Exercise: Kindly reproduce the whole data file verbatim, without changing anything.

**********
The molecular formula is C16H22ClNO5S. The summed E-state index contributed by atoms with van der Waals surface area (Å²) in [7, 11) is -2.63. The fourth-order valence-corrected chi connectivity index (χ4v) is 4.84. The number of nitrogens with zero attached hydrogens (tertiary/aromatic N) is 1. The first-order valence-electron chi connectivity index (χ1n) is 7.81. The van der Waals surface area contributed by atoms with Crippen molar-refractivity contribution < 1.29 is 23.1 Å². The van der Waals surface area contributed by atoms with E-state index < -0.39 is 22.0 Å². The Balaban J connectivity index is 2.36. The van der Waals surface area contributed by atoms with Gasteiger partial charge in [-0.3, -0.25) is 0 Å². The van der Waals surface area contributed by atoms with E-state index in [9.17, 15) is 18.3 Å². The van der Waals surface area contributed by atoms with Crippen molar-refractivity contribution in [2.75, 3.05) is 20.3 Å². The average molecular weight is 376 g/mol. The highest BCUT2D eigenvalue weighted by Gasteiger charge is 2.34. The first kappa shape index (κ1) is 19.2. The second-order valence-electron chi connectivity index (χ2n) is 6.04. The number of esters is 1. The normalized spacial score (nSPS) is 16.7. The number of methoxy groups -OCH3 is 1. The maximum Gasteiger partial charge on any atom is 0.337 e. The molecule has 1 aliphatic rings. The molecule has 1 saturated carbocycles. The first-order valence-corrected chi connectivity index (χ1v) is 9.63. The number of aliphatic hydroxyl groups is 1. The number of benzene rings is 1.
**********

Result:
The molecular formula is C16H22ClNO5S. The summed E-state index contributed by atoms with van der Waals surface area (Å²) in [7, 11) is -2.63. The fourth-order valence-corrected chi connectivity index (χ4v) is 4.84. The number of nitrogens with zero attached hydrogens (tertiary/aromatic N) is 1. The first-order valence-electron chi connectivity index (χ1n) is 7.81. The van der Waals surface area contributed by atoms with Crippen molar-refractivity contribution < 1.29 is 23.1 Å². The van der Waals surface area contributed by atoms with E-state index < -0.39 is 22.0 Å². The Balaban J connectivity index is 2.36. The van der Waals surface area contributed by atoms with Gasteiger partial charge in [-0.3, -0.25) is 0 Å². The van der Waals surface area contributed by atoms with E-state index in [9.17, 15) is 18.3 Å². The van der Waals surface area contributed by atoms with Crippen molar-refractivity contribution in [2.75, 3.05) is 20.3 Å². The average molecular weight is 376 g/mol. The highest BCUT2D eigenvalue weighted by Gasteiger charge is 2.34. The first kappa shape index (κ1) is 19.2. The second-order valence-electron chi connectivity index (χ2n) is 6.04. The number of esters is 1. The normalized spacial score (nSPS) is 16.7. The number of methoxy groups -OCH3 is 1. The maximum Gasteiger partial charge on any atom is 0.337 e. The molecule has 1 aliphatic rings. The molecule has 1 saturated carbocycles. The first-order valence-corrected chi connectivity index (χ1v) is 9.63. The number of aliphatic hydroxyl groups is 1. The number of benzene rings is 1.